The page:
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Publication numberUS3537082 A
Publication typeGrant
Publication dateOct 27, 1970
Filing dateApr 19, 1968
Priority dateApr 19, 1968
Also published asDE1919871A1, DE1919871B2, DE1919871C3
Publication numberUS 3537082 A, US 3537082A, US-A-3537082, US3537082 A, US3537082A
InventorsVallee Johnny A
Original AssigneeRca Corp
Export CitationBiBTeX, EndNote, RefMan
External Links: USPTO, USPTO Assignment, Espacenet
Decoder for self-clocking digital magnetic recording
US 3537082 A
Abstract  available in
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Claims  available in
Description  (OCR text may contain errors)

v Oct. 2-7, 1970 J. A. VALLEY-E DECODER FOR SELF-CLOCKING DIGITAL MAGNETIC RECORDING Filed April 19, 1968 2 Sheets-Sheet 1 r l L n. .l' I A.

INVIHTOR Jh Ayuze v BY w/ KW A mun I Oct. 27,1970 .LA. VALLEE 5 71 DECQDER FOR SELFCLOCKING DIGITAL MAGNETICYRECORDING 4 FilediApr'il 19, 1968 Z'Sheets-Sheet 2 J'l r1 JL J VJ United States Patent O "ice U.S. Cl. 340174.1 4 Claims ABSTRACT OF THE DISCLOSURE A system for decoding the l and digits in successive bit cells of a self-clocking information signal read from a magnetic recording medium. The code may be one in which a transition occurs in the middle of a bit cell containing a 1, and a transition occurs between successive bit cells containing Os. Synchronizing pulses are derived from the information signal and are passed through a voltage-controlled delay to the synchronizing input of a phaselocked oscillator which generates a clock signal. The control signal internally generated in the phase-locked oscillator to synchronize the oscillator is also employed to control the delay in the voltage-controlled delay, so that the relative phase of the clock and information signals re mains constant despite changes in speed of the recording medium.

BACKGROUND OF THE INVENTION An increased amount of digital information can be re corded on a magnetic drum or tape using a self-clocking code in which information is represented by signal transitions, regardless of polarity, rather than by pulses or levels. A particularly desirable self-clocking code is one in which a transition occurs in the middle of a bit cell containing a 1 and a transition occurs between successive bit cells containing Us. A clock signal can be derived from the information signal for use in decoding the information signal. Decoding involves identifying whether the transitions occur in the middle of, or between, bit cells, and generating a corresponding conventional non-returnto-zero signal in which bit cells containing ls have one level and bit cells containing US have another level. The clock signal used for decoding must be synchronous with the information signal, and the clock signal is synchronous because it is derived from the information signal. The clock signal remains synchronous with the information signal despite changes in frequency due to unavoidable minor variations in the speed of movement of the magnetic recording medium.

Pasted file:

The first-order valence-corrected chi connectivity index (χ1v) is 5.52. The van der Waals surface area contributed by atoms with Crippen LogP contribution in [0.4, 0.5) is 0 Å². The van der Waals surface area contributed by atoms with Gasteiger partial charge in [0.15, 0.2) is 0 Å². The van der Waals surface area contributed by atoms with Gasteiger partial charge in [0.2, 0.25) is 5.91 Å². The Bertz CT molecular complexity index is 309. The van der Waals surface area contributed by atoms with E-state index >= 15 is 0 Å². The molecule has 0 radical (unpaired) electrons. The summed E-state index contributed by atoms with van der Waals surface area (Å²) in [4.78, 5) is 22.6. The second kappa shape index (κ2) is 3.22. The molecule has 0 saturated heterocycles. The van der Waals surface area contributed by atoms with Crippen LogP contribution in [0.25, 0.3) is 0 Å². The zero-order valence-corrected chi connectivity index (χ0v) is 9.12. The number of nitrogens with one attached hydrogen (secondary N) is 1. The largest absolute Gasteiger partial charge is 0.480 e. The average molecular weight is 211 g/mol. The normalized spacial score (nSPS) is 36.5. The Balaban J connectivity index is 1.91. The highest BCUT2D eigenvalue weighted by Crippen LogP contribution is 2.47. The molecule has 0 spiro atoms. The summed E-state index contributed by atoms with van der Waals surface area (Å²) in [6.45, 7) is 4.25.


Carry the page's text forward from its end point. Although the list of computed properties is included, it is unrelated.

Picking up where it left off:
SUMMARY OF THE INVENTION Even though the clock is synchronous with the information signal, the output of the decoder may contain errors due to variations of the phase or timing of the clock relative to the information signal. It is therefore a general object of this invention to improve the performance of a digital magnetic recording system by providing improved means to maintain a proper phase relation between the clock and self-clocking information signals despite variations in the speed of motion of the recording medium. This is accomplished by means for passing synchronizing pulses derived from the information signal through a voltagecontrol delay circuit to the synchronizing input of a phaselocked oscillator. The control voltage internally generated in the oscillator to maintain the oscillator in synchronism is also applied to the voltage-controlled delay circuit to delay the synchronizing pulses an amount proportional to the period of the oscillator.

3,537,082 Patented Oct. 27, 1970 BRIEF DESCRIPTION OF THE DRAWING FIG. 1 is a block diagram of a decoder constructed according to the teachings of the invention;

FIG. 2 is a chart of voltage waveforms which will be referred to in describing the operation of the decoder of FIG. 1; and